AB - ObjectiveTo examine the presence of social cognition deficits and the relationship between social and general cognition (eg, attention, mental speed, verbal, visual, or memory abilities) in a large sample of chronic stroke patients and to identify stroke-related factors associated with social cognitive performance.DesignInception cohort study in which social cognition was assessed at 3-4 years post stroke.SettingStroke units in 6 general hospitals.ParticipantsThe data of 148 patients were available. Fifty controls without stroke (consisting of partners of patients and acquaintances of researchers) were recruited (N=198).InterventionsNot applicable.Main Outcome MeasuresPatients underwent neuropsychological assessment by means of tests for social cognition (emotion recognition, theory of mind [ToM], empathy, and behavior regulation) and general cognition. Subgroup analysis was performed to compare right hemisphere stroke patients with left hemisphere stroke patients. Correlations between general and social cognition tests were assessed. Multiple regression analyses were performed to identify demographic and stroke-related predictors of social cognitive performance.ResultsPatients performed significantly worse on emotion recognition (assessed with the Ekman 60-Faces test on total score as well as on the emotion anger), ToM (assessed with the Cartoon test), and behavior regulation (assessed with the Hayling test). Subgroup analysis revealed no differences between right and left hemisphere patients. Social cognition tests showed significant correlations with each other and with tests for visual perception, language, mental speed, cognitive flexibility, and memory. Older age, low level of education (and for ToM, also female sex) were predictors of worse performance on social cognition tests.ConclusionSocial cognition impairments are present in the long term post stroke, even in a group of mildly affected stroke patients, which may contribute to their long-term problems. Severity of impairments is determined mainly by demographic factors.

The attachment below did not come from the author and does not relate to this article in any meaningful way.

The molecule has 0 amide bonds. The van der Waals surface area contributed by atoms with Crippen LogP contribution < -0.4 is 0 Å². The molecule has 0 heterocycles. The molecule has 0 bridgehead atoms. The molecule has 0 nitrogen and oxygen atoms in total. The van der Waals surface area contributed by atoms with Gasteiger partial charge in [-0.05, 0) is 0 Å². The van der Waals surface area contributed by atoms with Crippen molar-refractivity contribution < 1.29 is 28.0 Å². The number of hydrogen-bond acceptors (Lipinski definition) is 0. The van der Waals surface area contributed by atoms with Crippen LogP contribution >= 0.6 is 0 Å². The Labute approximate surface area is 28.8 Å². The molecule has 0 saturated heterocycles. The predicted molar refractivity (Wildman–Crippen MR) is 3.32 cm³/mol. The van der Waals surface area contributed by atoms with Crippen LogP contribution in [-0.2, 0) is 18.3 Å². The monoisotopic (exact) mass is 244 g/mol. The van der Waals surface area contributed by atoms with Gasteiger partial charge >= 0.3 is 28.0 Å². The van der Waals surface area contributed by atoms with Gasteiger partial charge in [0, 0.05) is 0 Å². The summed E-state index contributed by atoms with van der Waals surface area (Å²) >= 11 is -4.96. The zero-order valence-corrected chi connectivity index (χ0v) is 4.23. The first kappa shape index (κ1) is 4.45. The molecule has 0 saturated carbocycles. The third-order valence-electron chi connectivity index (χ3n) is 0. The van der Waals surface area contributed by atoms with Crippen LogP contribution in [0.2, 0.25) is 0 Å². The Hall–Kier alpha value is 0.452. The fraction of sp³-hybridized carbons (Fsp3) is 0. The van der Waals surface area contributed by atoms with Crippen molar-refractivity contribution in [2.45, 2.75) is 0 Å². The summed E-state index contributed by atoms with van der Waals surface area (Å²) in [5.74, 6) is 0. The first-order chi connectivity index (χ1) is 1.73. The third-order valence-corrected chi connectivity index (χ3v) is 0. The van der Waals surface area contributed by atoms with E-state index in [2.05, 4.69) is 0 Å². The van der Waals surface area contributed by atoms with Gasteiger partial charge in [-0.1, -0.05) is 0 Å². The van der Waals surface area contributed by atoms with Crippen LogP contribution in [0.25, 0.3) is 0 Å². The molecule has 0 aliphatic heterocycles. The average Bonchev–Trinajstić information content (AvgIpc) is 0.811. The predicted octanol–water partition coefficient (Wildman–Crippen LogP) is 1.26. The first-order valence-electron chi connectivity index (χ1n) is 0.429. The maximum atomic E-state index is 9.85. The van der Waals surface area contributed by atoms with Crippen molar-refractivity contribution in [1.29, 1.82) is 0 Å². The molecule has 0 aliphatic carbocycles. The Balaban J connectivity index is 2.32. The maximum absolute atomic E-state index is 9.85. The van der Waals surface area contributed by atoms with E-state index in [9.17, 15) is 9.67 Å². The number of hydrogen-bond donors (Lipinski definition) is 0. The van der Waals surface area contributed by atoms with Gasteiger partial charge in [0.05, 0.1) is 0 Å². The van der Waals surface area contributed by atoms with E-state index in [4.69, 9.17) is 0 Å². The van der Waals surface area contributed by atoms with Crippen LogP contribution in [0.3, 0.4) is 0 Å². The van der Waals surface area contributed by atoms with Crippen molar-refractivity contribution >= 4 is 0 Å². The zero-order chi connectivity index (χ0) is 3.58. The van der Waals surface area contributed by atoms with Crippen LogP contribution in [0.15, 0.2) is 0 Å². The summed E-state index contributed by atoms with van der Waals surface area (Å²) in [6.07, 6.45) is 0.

KW - QUALITY-OF-LIFE

KW - MIND IMPAIRMENTS

KW - BRAIN-INJURY

KW - DEFICITS

KW - METAANALYSIS

KW - RECOGNITION

KW - CONNECTOME

KW - LESIONS

U2 - 10.1016/j.apmr.2019.01.023

DO - 10.1016/j.apmr.2019.01.023

M3 - Article

VL - 100

SP - 1300

EP - 1307

JO - Archives of Physical Medicine and Rehabilitation

JF - Archives of Physical Medicine and Rehabilitation

SN - 0003-9993

IS - 7

ER -

ID: 86405928